If you are the sole provider or breadwinner of the marriage, you will probably get stuck with paying the attorney fees for you and your spouse. The thought behind this is simple. You are the one working and therefore the only one capable of paying the fees. However, the thought of having to pay your spouses attorney fees may not be as bad as you think, as long as the court takes this into consideration in the property award. On the other hand, you may get what seems to be a very generous property settlement, only to find out that you are also assuming an enormous amount of unexpected legal fees.

The Expense of Your Personal Time

The amount of time required to finalize a divorce can be nauseating. You will need to supply your attorney (and potentially other professionals) with countless documents and transmissions. They will ask for details in your life you forgot about or did not realize were relevant, let alone even existed. You will need to research numerous subjects from bank account numbers to mortgage companies and loan numbers. The time required to supply the requested information is exhausting. This task of collecting this vital data is further complicated with shortened time frames.

Your attorney will need time to review and evaluate the information submitted. Your attorney will also need time to construct a declaration or to place the information properly into court documents. Gathering the necessary information will require sacrificing time from your work (this can mean using vacation days).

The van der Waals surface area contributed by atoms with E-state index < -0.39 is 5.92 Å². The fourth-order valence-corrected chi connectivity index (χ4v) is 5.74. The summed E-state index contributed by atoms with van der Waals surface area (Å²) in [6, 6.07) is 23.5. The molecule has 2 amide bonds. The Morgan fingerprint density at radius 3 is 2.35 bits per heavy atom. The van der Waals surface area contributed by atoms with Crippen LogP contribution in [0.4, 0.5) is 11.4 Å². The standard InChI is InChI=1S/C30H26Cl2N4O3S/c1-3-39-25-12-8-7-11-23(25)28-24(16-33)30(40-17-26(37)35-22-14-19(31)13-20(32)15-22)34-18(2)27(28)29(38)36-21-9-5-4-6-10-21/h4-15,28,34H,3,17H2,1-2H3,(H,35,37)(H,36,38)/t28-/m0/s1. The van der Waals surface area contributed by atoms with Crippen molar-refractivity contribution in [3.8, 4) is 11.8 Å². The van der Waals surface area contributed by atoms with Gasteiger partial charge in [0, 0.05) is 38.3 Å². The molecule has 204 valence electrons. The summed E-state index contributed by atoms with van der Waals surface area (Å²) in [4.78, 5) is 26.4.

You are probably assuming you will be able to manage your divorce outside of your work time. This may be partly feasible, but many of the people you need to be in contact with are only available during your work schedule. This loss of your valuable time does not include appearances in court. Commuting and waiting for your turn in court also results in lost wages and time.

Medical and Health Costs During Divorce

The toll taken on your body cannot be valued in dollars. Many people have lost years of their life due to the emotional drain the divorce process puts them through. Their physical appearance and health becomes withered with time.

The cost in long-term illness like depression, high blood pressure, and heart disease also cannot be replaced. Medication and hospital admissions can cost thousands of dollars in as little as a few months. The long-term financial expenditure may span hundreds of thousands of dollars.

There are many recorded deaths during this stressful period as well. The mental and emotional strain has been directly attributed to the divorce process. The loss of reality has led to many traffic deaths. Intoxication as an escape from the stress has had deadly ramifications.

Moving Expenses Caused by Divorce 

A number of utility companies require a deposit. Some do not if you have a track record of a good payment history, but do not forget that there are fees associated with the initial connection or activation of a service. If your new home is a rented apartment, you’ll be required to pay a deposit prior to moving in. This does not include renting a storage facility for personal items. The services which you will need to get connected include, electricity, gas, refuse removal, water, telephone, and Dstv.

If you have a large quantity of items to move, you may need to hire a professional moving company. If your move is local, it is suggested to move as many things as you can yourself. The cost for a moving company is typically charged by day or by the hour. If you decide to move your personal belongings on your own, you still may need to rent a trailer or moving truck. Most truck rental companies will rent by the day, so be sure to have everything boxed up and organized before you pick up the truck.

Extracts from an article which originally appeared on divorcesupport.com

Posted by Sinta Ebersohn (Creator of fairdivorce.co.za – Stellenbosch)


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Category: Costs of Divorce, Financial